Getting Back on Track: What Atlantic City Should Do To Improve Its Casino Market
Improving the overall perception of Atlantic City, providing more convenient access and achieving political stability were the three important factors of market growth highlighted by casino industry executives at a recent business forum organized by the Greater Atlantic City Chamber.
For some time now, there have been concerns whether Atlantic City has the ability to accommodate more internal competition from casino operators. Between 2014 and 2016, five casinos closed their doors which resulted in thousands of casino employees being terminated and the city losing out on millions in gambling tax revenues.
Casino Market Slow Turning Around
The Atlantic Club, Trump Plaza, Showboat, Revel and Trump Taj Mahal ceased operations following a period of intense regional competition, financial struggles and workers dispute. The closures resulted in the loss of over 13,000 jobs. During that period, the future looked uncertain for Atlantic City and many considered it to be a dead market.
However, with the entry of two new casinos, the Hard Rock Hotel & Casino and Ocean Resort Casino in 2018, the casino industry in Atlantic City was handed a lifeline.
Hard Rock transformed the previous Trump Taj Mahal into a brand new casino, while the former Revel casino has now become Ocean Resort. The opening of the two resorts in June 2018 sparked a sense of hope for the market and with sports betting now legal in New Jersey, casino operators are rather optimistic of a strong turnaround.
Reports show that the casino industry brought in $2.413 billion in revenue in 2017 and saw a slight increase in 2018 with a total of $2.5 billion being generated. Keen on keeping up the good progress, gaming experts say the focus should now be placed on fostering the Atlantic City market and making it a more conducive environment for investors and customers.
Spectrum Gaming Group Managing Director Michael Pollock said the casino industry should look into building more value and enhancing visitation and developing non-gaming experiences if it wants to achieve a sustainable market going forward.
Atlantic City: Better Access And New Image Required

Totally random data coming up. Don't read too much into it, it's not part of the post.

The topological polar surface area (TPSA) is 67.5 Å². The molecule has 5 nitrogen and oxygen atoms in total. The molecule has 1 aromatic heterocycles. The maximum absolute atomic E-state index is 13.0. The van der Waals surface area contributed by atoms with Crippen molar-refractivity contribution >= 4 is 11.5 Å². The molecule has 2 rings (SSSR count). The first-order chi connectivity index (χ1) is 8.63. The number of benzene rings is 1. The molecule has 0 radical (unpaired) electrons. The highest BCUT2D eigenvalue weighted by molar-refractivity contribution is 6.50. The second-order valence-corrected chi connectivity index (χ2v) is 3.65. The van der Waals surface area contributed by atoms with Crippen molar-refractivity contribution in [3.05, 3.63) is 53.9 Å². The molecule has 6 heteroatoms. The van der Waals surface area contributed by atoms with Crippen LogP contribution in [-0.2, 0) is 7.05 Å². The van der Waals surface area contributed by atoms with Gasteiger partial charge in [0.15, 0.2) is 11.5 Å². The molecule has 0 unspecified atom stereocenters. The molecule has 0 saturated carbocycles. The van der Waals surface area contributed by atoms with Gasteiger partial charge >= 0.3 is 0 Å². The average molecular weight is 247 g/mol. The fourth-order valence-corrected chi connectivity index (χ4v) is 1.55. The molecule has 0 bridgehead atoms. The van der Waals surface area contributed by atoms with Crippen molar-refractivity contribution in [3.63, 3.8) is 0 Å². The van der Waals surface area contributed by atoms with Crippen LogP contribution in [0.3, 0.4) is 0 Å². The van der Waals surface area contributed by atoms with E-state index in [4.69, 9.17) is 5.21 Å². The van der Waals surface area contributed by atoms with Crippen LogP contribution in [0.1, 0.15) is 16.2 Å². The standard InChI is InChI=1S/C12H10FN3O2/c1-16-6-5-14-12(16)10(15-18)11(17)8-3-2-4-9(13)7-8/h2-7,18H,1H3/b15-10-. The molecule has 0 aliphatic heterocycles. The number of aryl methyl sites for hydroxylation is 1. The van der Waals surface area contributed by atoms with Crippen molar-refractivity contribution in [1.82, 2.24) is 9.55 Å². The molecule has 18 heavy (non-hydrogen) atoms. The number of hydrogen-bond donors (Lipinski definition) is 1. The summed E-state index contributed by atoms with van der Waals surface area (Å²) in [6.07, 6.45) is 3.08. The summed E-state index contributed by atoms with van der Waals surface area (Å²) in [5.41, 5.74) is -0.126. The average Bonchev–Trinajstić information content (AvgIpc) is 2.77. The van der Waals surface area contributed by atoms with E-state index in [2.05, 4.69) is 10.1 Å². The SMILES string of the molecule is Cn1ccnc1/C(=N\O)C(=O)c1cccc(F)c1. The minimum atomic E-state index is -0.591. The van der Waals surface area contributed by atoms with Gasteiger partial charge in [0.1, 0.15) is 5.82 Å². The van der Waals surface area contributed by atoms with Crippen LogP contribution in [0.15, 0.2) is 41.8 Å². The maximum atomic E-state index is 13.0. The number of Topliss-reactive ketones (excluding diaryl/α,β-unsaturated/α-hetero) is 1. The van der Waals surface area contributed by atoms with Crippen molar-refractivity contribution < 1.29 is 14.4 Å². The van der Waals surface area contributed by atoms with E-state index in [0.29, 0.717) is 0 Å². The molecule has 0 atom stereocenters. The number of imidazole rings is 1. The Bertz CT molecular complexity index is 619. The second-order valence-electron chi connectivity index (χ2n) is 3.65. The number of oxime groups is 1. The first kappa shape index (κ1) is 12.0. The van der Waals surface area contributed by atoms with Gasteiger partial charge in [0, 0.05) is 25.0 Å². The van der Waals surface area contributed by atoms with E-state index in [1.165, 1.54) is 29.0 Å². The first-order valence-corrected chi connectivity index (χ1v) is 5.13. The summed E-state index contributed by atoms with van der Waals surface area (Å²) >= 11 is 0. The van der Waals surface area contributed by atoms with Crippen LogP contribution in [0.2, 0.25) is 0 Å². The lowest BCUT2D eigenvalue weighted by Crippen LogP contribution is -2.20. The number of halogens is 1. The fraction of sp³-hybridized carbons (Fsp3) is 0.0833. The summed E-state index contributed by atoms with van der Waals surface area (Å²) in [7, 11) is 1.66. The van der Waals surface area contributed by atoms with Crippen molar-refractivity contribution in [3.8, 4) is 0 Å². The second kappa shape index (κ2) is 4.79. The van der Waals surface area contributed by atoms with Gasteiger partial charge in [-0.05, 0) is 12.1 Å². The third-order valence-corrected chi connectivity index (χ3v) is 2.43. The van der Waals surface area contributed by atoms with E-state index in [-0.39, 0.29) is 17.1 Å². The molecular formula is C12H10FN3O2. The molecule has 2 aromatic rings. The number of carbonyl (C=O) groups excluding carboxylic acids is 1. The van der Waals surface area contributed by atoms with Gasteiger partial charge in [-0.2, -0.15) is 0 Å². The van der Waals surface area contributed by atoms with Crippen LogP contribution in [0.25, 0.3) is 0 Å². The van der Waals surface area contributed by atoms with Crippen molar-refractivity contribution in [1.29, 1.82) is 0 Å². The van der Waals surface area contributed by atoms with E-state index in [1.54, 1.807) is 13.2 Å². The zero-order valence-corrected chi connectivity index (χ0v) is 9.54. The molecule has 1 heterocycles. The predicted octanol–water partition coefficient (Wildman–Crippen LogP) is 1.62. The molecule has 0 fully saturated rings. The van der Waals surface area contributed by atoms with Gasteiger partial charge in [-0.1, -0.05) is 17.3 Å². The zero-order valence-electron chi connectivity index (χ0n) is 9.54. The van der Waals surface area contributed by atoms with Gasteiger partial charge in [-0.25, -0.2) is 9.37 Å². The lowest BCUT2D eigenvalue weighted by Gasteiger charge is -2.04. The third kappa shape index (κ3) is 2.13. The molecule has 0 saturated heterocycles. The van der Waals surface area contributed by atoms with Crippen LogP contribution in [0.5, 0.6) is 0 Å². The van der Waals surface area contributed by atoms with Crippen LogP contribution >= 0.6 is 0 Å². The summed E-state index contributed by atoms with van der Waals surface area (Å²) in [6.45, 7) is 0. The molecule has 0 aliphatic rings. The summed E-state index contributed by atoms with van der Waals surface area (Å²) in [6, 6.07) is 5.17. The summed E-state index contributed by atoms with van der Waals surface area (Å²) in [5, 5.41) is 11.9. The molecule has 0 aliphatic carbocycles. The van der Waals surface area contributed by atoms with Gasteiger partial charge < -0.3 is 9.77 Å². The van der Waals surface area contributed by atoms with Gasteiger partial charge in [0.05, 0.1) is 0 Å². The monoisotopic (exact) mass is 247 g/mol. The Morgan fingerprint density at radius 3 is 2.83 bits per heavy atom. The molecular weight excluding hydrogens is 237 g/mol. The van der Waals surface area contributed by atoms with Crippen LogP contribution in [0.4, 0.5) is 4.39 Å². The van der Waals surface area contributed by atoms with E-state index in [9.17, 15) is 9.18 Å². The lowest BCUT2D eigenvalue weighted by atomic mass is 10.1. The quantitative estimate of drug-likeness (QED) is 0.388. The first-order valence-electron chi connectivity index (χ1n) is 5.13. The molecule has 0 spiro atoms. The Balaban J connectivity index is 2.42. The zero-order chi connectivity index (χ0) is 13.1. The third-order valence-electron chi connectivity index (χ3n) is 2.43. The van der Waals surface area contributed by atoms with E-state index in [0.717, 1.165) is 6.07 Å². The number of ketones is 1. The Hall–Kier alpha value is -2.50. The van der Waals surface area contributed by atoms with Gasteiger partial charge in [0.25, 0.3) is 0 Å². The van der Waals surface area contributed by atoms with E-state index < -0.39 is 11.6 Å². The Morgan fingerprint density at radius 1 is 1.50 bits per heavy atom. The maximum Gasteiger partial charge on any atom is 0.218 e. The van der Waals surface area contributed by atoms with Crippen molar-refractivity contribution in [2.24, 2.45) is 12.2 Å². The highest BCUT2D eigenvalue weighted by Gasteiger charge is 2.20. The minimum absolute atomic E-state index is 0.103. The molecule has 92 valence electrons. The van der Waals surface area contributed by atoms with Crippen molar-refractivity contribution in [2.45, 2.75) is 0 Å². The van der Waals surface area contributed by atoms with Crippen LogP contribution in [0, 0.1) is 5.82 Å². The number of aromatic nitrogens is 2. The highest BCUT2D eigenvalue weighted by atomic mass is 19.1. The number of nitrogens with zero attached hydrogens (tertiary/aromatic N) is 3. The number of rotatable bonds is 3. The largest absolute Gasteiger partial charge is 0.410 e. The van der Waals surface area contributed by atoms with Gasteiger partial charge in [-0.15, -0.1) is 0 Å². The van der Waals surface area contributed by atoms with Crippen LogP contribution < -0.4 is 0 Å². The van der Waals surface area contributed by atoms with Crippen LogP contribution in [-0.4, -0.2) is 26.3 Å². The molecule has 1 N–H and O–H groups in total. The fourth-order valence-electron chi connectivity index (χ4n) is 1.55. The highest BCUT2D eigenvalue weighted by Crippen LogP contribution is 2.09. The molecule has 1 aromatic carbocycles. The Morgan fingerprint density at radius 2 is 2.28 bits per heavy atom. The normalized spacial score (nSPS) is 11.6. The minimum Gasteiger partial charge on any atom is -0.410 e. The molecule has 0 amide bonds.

The chamber event gave executives the opportunity to dig into the issue, and enabled them to explore better and more effective ways of growing the Atlantic City casino market, aside from coming up with better products and services and improving non-gaming amenities.
Marcus Glover, President and chief operating officer of Borgata, stressed that the city is currently having some problems when it comes to offering convenient travel means for potential investors and customers. Making the city’s airport more vibrant and getting more travelers to come and pass through Atlantic City is essential. His views were shared by Steve Norton, a former Atlantic City and Las Vegas Casino executive has long been pressing for more air travel to the city.
In a statement, Norton said “To be successful at attracting the convention trades, Atlantic City needs commercial air service into Atlantic City International (Airport), because this is the favorite method of transportation for attendees at the larger shows,” Norton said. “Plus new air would also allow Atlantic City to attract casino players and vacationers from cities like Atlanta, Dallas and Houston that have populations similar to Philadelphia, but no casino gaming.”
Changing Customer Perceptions
Steve Callender, Senior Vice President of Eastern Regional Operations for Eldorado Resorts, pointed out that certain social issues in Atlantic City should also be addressed. City executives should work on changing the image of the city and make it more attractive to customers and investors. Callender said social issues are currently hitting businesses and are driving away customers.
While some market analysts are concerned that the increase in the number of casinos can cannibalize the market, the experts at the summit expressed no such concerns. They collectively believe that promoting Atlantic City as a tourist destination and creating a positive image that draws industry key players is critical to expanding the city’s casino market.
Addressing Political Instability
Kevin Ortzman, President of the Casino Association of New Jersey and Regional President of Caesars Entertainment said the complicated dynamic of Atlantic City’s leadership is also a concern and should be addressed. While he did not go into details, the summit provided the leadership of Atlantic City as well as casino operators’ clear information on what they need to address to keep the casino market growing.